• “Configured To.” Various units, circuits, or other components may be described or claimed as “configured to” perform a task or tasks. In such contexts, “configured to” is used to connote structure by indicating that the units/circuits/components include structure (e.g., circuitry) that performs those task or tasks during operation. As such, the unit/circuit/component can be said to be configured to perform the task even when the specified unit/circuit/component is not currently operational (e.g., is not on). The units/circuits/components used with the “configured to” language include hardware—for example, circuits, memory storing program instructions executable to implement the operation, etc. Reciting that a unit/circuit/component is “configured to” perform one or more tasks is expressly intended not to invoke 35 U.S.C. §112, sixth paragraph, for that unit/circuit/component. Additionally, “configured to” can include generic structure (e.g., generic circuitry) that is manipulated by software and/or firmware (e.g., an FPGA or a general-purpose processor executing software) to operate in manner that is capable of performing the task(s) at issue. “Configured to” may also include adapting a manufacturing process (e.g., a semiconductor fabrication facility) to fabricate devices (e.g., integrated circuits) that are adapted to implement or perform one or more tasks.
  • “First,” “Second,” etc. As used herein, these terms are used as labels for nouns that they precede, and do not imply any type of ordering (e.g., spatial, temporal, logical, etc.). For example, in a processor having eight processing elements or cores, the terms “first” and “second” processing elements can be used to refer to any two of the eight processing elements. In other words, the “first” and “second” processing elements are not limited to, e.g., logical processing elements 0 and 1.
  • “Temperature Sensor.” This term has its ordinary and accepted meaning in the art, and includes circuitry that is configured to measure a temperature. As will be described below, temperature sensors may measure temperatures of various structures on a processor.
  • “Sampling rate.” As used herein, this term refers to the rate at which a temperature sensor samples a temperature of a processor. For example, in one embodiment, a temperature sensor may have sampling rate of 50 samples per second, i.e., the temperature sensor samples a temperature every 20 ms.
  • “Delay Interval.” As used herein, this term refers to the time between sampling two temperatures. For example, the temperature sensor described above would have a delay interval of 20 ms. Note that a delay interval is the inverse of a sampling rate.
  • “Varying a Sampling Rate/Delay Interval.” As used herein, this phrase refers to performing an action that causes a sampling rate or a delay interval to change (the sampling rate and delay interval are reciprocals of one another). For example, disabling and enabling a temperature sensor may be described as varying the sampling rate (and delay interval) of that sensor. Adjusting the sampling rate of an analog-to-digital converter (ADC) used by a temperature sensor to sample temperatures may also be described as varying the sampling rate and delay interval of that sensor.
  • “Power Consumption.” This term has its ordinary and accepted meaning in the art, and includes an amount of power being used by a structure of a processor (e.g., an amount of mW used by a temperature sensor).
  • “Disabling.” As used herein, this term refers to restricting power supplied to a structure (e.g., a temperature sensor) in a processor to inhibit operation of that structure. The term “disabling” may include causing a structure to be supplied with no power, or include causing a reduction of power to a point that it inhibits operation of the structure. For example, a temperature sensor may be described as being “disabled” if it is unable to measure a temperature because it has insufficient power. Alternatively, “enabling,” as used herein, refers to supplying power to a structure to permit operation of that structure.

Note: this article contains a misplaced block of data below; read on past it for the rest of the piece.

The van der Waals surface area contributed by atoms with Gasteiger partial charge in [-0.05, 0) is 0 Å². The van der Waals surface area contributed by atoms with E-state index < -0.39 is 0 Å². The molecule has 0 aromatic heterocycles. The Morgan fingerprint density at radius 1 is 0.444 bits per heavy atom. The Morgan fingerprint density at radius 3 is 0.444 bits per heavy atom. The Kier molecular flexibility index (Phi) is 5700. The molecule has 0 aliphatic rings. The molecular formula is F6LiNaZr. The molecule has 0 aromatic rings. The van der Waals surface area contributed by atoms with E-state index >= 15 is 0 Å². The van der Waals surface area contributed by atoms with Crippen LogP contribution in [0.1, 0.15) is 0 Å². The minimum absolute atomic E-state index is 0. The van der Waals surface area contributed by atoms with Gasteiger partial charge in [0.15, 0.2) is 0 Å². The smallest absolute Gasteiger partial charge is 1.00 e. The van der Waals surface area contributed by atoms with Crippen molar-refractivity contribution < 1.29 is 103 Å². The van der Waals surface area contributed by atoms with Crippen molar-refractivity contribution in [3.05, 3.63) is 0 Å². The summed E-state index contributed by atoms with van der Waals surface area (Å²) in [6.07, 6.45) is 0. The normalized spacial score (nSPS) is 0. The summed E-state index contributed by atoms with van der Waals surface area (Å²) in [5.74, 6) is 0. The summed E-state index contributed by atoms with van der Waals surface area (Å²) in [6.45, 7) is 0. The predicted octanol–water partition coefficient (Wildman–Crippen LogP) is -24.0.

• Certain prior processor implementations reduce power by operating at a lower clock frequency, operate at a lower power state, etc., but do not vary operation of the temperature sensors. The present disclosure recognizes that temperature sensors consume power, and that processor power consumption may be reduced by controlling the power consumption of these sensors.
  • Accordingly, the present disclosure describes techniques for reducing activity (and thus the power consumption) of temperature sensors on an integrated circuit. In one embodiment, a integrated circuit is disclosed that includes a sensor controller that is configured to control power consumption of one or more temperature sensors. In various embodiments, the sensor controller is configured to periodically cycle sensors between enabled and disabled states (i.e., states in which the sensors measure or do not measure temperatures) based on temperatures determined by those sensors. For example, in one embodiment, the sensor controller operates one or more sensors in an enabled state while they are measuring temperatures that are above a certain threshold. (This threshold may be set to ensure that a safe margin exists between the temperatures being measured and the maximum permitted operating temperature for the integrated circuit.) Once the sensors begin to measure temperatures that are below the threshold, the sensor controller, in one embodiment, may begin to cycle the sensors between the enabled and disabled states, where the time that sensors remain in a disabled state is determined based on the temperatures being determined by the sensors. As the temperatures being measured by a given sensor decrease, the sensor controller, in one embodiment, is configured to increase the time that a sensor remains in a disabled state. If the measured temperatures begin increasing, the sensor controller, in one embodiment, is configured to decrease the time that a sensor remains in a disabled state. By cycling sensors between an enabled and disabled states, the integrated circuit, in some instances, can cause those sensors to consume less power than if those sensors were always enabled.